Norman steps down, campaigns for change

By Associated PressNovember 20, 2011, 12:00 pm

MELBOURNE, Australia – One of the most successful personalities in golf, on and off the course, has now lost the Presidents Cup twice as captain of the International side.

Greg Norman, never one to mince words, had criticized his counterpart Fred Couples for making Tiger Woodsa captain’s pick, then watched at Royal Melbourne as one of his, Robert Allenby, failed to win a point in yet another losing cause for the Internationals.

But Norman said he has no regrets. He was his usual upbeat self Sunday after the 19-15 loss to the Americans, and said that although he won’t be back as captain in 2013, he might be an assistant if asked.

“That’s going to be totally up to the captain,” Norman said when asked if he’d be helping out the International team in two years at Muirfield Village in Dublin, Ohio. “If coming back or getting an invitation to be involved again in the future, obviously I would very much consider that, no question about it.”

The Presidents Cup, which pits the U.S. against teams from non-European countries, has always taken a back seat to The Ryder Cup. And the United States has dominated nine Presidents Cup tournaments since 1994, winning seven times, losing once – at Royal Melbourne in 1998 – and tying in South Africa in 2003.

Norman said Sunday he’d like to see changes that would give the host country a say in the format.

“I made a couple of suggestions already to the powers that be back in Jacksonville (Florida, the U.S. PGA headquarters) to make the Presidents Cup a little bit better from my team’s perspective, which is a really important thing,” he said.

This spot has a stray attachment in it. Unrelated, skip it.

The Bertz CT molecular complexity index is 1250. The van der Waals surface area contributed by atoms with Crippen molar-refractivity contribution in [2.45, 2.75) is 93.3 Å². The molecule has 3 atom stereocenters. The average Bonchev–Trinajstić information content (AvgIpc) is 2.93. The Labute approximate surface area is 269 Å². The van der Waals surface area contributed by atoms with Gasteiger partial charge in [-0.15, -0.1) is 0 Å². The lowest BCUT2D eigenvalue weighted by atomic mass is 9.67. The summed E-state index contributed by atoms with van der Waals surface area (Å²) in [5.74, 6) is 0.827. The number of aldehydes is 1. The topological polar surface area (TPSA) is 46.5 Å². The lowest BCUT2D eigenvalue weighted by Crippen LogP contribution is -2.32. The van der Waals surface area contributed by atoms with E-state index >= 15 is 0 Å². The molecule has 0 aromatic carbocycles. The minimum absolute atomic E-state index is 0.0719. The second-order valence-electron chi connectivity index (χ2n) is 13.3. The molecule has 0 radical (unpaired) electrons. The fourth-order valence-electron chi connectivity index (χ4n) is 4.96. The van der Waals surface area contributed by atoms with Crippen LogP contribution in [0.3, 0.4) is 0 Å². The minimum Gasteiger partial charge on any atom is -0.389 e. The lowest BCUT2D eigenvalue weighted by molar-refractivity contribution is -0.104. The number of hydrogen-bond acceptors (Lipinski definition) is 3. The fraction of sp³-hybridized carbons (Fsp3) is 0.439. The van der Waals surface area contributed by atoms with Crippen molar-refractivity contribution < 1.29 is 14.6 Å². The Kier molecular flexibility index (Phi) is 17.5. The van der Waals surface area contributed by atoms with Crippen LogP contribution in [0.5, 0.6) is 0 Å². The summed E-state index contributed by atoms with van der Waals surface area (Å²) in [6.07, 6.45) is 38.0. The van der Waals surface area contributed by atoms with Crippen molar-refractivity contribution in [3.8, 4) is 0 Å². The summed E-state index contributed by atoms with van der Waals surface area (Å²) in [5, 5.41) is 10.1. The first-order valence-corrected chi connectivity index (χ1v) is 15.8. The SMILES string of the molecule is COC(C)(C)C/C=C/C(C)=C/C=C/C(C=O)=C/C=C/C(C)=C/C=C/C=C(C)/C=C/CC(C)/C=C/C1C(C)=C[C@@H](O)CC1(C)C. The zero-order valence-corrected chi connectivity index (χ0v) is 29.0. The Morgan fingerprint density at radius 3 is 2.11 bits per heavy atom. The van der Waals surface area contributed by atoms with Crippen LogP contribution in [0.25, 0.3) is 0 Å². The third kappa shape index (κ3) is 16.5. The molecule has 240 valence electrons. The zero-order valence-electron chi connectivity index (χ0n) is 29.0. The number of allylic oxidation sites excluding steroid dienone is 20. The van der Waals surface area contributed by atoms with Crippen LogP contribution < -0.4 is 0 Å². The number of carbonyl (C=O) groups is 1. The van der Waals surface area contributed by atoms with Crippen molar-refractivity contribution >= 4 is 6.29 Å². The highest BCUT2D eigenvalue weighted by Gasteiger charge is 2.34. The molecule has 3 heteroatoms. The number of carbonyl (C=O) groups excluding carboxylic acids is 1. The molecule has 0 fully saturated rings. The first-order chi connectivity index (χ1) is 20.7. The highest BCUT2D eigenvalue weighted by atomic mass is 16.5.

U.S. tops Internationals, 19-15, at Presidents Cup

Hoggard: Grading captains, players

Norman said he’d like to see the foursomes (alternate-shot) matches reduced, as that’s where the Internationals have been traditionally poor because the Americans play that format every year – in Ryder Cup and the Presidents Cup.

“We do get our cage rattled a little bit in the foursomes,” Norman said. “So maybe that just gets our confidence level off. What’s wrong with the host nation of having the choice of the format anyway? Any golf tournament has got to be fine-tuned every year.”

Couples agreed that his American side has an advantage there.

“We have an advantage by playing alternate shot, I couldn’t argue that more,” Couples said. “Greg’s guys very rarely do it.”

Making his swansong as captain, Norman looked like he loved what he was doing Sunday.

As the International side staged an early comeback attempt, winning the first four singles matches to pull close for a while, Norman donned one of the green caps worn by the Australian Fanatics cheerleading squad.

When South Korean player K.T. Kim won his match 1-up over Webb Simpson, Norman was the first person to give him a big hug on the 18th at Royal Melbourne, all part of his mentoring of the younger players, some of whom grew up idolizing the Great White Shark.

In the weeks before the event, the five Australian players on the team – Adam Scott, Geoff Ogilvy, Aaron Baddley, Jason Day and Allenby – spoke of their desire to win the Presidents Cup because of the effect Norman had on their careers. In Scott’s case, it was the sole reason he gave up other sports to take up golf.

“Put it this way, I’ve talked to him about more things than I’ve talked to my father,” Allenby said. Scott called Norman the Australian equivalent of what Arnold Palmer did for golf in the United States.